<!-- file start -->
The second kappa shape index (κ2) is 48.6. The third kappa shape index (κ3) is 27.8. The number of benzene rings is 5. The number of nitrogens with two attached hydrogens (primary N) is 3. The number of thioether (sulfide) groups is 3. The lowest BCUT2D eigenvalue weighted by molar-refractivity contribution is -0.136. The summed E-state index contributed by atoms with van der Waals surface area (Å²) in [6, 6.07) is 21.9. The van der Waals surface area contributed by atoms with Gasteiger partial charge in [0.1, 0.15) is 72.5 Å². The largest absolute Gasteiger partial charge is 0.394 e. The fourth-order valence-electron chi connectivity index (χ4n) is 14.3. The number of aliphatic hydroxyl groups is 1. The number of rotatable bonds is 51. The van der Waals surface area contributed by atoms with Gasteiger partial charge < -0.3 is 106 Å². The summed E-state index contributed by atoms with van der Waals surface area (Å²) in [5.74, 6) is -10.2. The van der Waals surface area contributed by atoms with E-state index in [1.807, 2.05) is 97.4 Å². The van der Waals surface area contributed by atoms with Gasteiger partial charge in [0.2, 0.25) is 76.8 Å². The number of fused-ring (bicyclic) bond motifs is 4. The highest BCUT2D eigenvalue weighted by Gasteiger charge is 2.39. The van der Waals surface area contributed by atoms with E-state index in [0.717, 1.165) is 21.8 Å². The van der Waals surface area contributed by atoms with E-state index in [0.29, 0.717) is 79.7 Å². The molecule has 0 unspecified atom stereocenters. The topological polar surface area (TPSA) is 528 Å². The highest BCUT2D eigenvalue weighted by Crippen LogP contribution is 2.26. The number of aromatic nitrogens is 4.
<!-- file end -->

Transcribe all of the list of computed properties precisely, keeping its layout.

The second kappa shape index (κ2) is 48.6. The third kappa shape index (κ3) is 27.8. The number of benzene rings is 5. The number of nitrogens with two attached hydrogens (primary N) is 3. The number of thioether (sulfide) groups is 3. The lowest BCUT2D eigenvalue weighted by molar-refractivity contribution is -0.136. The summed E-state index contributed by atoms with van der Waals surface area (Å²) in [6, 6.07) is 21.9. The van der Waals surface area contributed by atoms with Gasteiger partial charge in [0.1, 0.15) is 72.5 Å². The largest absolute Gasteiger partial charge is 0.394 e. The fourth-order valence-electron chi connectivity index (χ4n) is 14.3. The number of aliphatic hydroxyl groups is 1. The number of rotatable bonds is 51. The van der Waals surface area contributed by atoms with Gasteiger partial charge < -0.3 is 106 Å². The summed E-state index contributed by atoms with van der Waals surface area (Å²) in [5.74, 6) is -10.2. The van der Waals surface area contributed by atoms with E-state index in [1.807, 2.05) is 97.4 Å². The van der Waals surface area contributed by atoms with Gasteiger partial charge in [0.2, 0.25) is 76.8 Å². The number of fused-ring (bicyclic) bond motifs is 4. The highest BCUT2D eigenvalue weighted by Gasteiger charge is 2.39. The van der Waals surface area contributed by atoms with E-state index in [0.717, 1.165) is 21.8 Å². The van der Waals surface area contributed by atoms with E-state index in [0.29, 0.717) is 79.7 Å². The molecule has 0 unspecified atom stereocenters. The topological polar surface area (TPSA) is 528 Å². The highest BCUT2D eigenvalue weighted by Crippen LogP contribution is 2.26. The number of aromatic nitrogens is 4.